In zoology classes, the most unfortunate thing of us sitting in the first bench happened all the time, from the first year till the last. One day, sometime in the second year, Sam, Prince, DJ and I snagged the last bench in one of the “strict” (read as: fake-intimidating and spiteful) teacher’s class. When he didn’t find us in the first bench, he called us front, with a disapproving look on his face. Sam and I hated it. We couldn’t take another class but somehow, we had to survive the rest of the year and the next year. We bunked that teacher’s class the next week. Sometimes, even the goody good ones need a breather. Sam hardly ever bunked classes, but she never missed an opportunity. She and I bunked the same teacher’s class in third year; just that class, which we hardly ever did. Prince and DJ refused; being boys, they couldn’t afford to fall 0.1 % on their attendance. She just rolls her eyes and we walk down towards the quadrangle, to our adda.
After a few initial shocks, she has gotten used to mine and Indu’s bouts of fangirling. At some point, after I was introduced to Colleen Hoover by Indu and fallen in love with her books, it was Sam’s turn. She fell irrevocably in love with CoHo’s books and writing, especially the book Confess. Soon, she also joined our little “fangirling” sessions wherever Colleen Hoover was involved.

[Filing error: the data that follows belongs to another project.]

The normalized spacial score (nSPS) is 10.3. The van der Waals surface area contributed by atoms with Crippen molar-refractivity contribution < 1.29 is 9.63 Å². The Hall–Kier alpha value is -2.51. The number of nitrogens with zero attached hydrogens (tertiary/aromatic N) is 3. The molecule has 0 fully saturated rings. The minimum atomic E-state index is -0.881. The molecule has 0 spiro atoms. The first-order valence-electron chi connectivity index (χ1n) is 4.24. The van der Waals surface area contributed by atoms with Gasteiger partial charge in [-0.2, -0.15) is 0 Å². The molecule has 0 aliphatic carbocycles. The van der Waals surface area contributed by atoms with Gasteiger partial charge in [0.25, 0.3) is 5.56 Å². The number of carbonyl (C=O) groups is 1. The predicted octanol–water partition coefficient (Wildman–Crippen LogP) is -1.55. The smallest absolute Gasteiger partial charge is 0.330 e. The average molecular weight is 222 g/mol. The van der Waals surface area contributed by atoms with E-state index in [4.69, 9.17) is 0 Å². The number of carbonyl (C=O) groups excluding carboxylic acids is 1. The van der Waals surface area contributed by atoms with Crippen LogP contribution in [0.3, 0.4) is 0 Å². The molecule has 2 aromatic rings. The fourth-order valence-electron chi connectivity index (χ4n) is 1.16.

Whenever I’m stuck drawing, in my record or in any of the Christmas cards that I make every year, she draws them for me, without a second thought. She point-blank refuses to draw for Darshan, even when he flashes his “charming” smile. She was the first person that I thought of when the idea of keeping an arts and crafts stall during Nirvaan first, then later Meta. She and I made the perfect team: we shared ideas and did some of the crafts not-so-secretly in class.
Besides sharing love and passion towards saving the environment, there was a mutual love and penchant for the arts and crafts and cribbing about people and boring classes. Third year Tuesdays were the worst. After a whole morning of classes, without breaks, we had our dissertation lab right after lunch. That lab was all thinking and not much working because in the initial days, our group hadn’t gone sampling yet and all we had to do was sit and read up or get long lectures by Prabs about how we’re lagging behind.
She’s my tea-coffee partner; my advisory; I can burn food for her and she’d still eat it happily because I made it for her. She’s the one I go to when I’m really happy or really sad. There’s an open honesty about her that makes you want to trust her. The first month I met her, I barely knew her, but deep in my bones, I was right: she is more than a friend or a best friend even. She’s a sister to me.
This is the first year since the last three years that we haven’t celebrated her birthday together. She has this smartness to her, like a sniffer dog or a metal detector; she knows when we’re hiding something. It isn’t easy, the hiding, since we’re almost always together, but we make it work. One of my biggest dreams is to give her the perfect birthday, and I hope I can do that when we’re not studying together.